At the end of the war we went up to London to see the Victory Parade in Whitehall. There was also a free film show for the children of servicemen. My mother took me along and explained that my father had been in the French Army, carefully omitting that it had been in 1918! I got in.

A neighbour or neighbour’s son returned from a P.O.W. camp in Germany. He said that when larking about and the horseplay got out of hand in the camp, the guards used to turn the hoses on them to dampen their spirits. Even then I didn’t think that was too bad.

My Italian brother-in law was in a British P.O.W. camp in North Africa. They used to play cat and mouse with the guards when they searched the camp for smuggled in food. His command of English is limited but he remembers most variants of the F word. To wind up the guards, they would ask, “Cigarette Tommy?” The invariable reply was, "F... off."

Another Italian relative was captured in North Africa. He was taken to Liverpool and then Sheffield where he stayed a bit. He was then transferred to Wrexham. He worked on a farm; he and the farmer suggested to the camp commander that it would be convenient if he stayed on the farm for early morning starts. This suited the farmer, since he would have a baby sitter if he wanted to go out. He seemed to have a fair degree of freedom. He showed me a photograph of him in his P.O.W. uniform, his bicycle and his girlfriend. Only family pressure made him go back to Italy.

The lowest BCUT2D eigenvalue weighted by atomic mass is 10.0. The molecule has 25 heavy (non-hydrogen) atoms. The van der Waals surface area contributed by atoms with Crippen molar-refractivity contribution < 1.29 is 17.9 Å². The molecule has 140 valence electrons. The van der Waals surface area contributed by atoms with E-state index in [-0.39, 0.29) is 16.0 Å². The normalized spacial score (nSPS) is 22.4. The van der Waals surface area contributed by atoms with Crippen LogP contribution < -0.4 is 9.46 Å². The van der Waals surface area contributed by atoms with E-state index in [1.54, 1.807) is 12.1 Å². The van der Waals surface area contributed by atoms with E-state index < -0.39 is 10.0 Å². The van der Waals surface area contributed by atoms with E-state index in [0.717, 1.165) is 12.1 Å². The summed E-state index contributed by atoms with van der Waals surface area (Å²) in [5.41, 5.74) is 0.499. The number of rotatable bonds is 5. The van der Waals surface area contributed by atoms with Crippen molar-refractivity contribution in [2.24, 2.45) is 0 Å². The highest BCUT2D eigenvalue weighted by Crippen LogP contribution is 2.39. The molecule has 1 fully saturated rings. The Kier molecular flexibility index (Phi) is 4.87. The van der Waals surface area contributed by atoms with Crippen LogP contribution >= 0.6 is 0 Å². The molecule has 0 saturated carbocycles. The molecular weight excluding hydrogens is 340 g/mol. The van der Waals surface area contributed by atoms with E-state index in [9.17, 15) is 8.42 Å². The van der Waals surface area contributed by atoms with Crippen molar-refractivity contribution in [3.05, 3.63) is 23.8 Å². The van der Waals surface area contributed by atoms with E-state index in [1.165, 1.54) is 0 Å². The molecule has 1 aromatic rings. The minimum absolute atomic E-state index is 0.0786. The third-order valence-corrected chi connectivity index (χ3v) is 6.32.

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 Stella Drezet

My childhood in war time Sicily

By actiondesksheffield

People in story: Stella Drezet
Location of story: Puntalazzo - Sicily
Background to story: Civilian

 

This story was submitted to the People’s War site by Doreen Partridge of the ‘Action Desk – Sheffield’ Team on behalf of Stella Drezet.
Stella Drezet

My childhood in war time Sicily

During World War II, I lived with my parents and siblings in a small seaside village called Puntalazzo which is in Catania, Sicily. The Germans not only occupied the village, but also the large castle, which overlooked the village and the sea. The Germans installed a large gun on top of the castle so that they could fire onto enemy ships in the Ionic sea.
I think I was too young to be afraid very much; I remember one day, when I was eating grapes in the vineyard and there was a nearby explosion and shrapnel landed very close to me. My mother came out of the house and shouted at me to run inside for safety.
The Germans were shelling ships and I remember an American plane flying high over us taking aerial photographs so that they would know where to bomb the German gun. Unfortunately, they came but they bombed the wrong village. It was a village called Nunziata.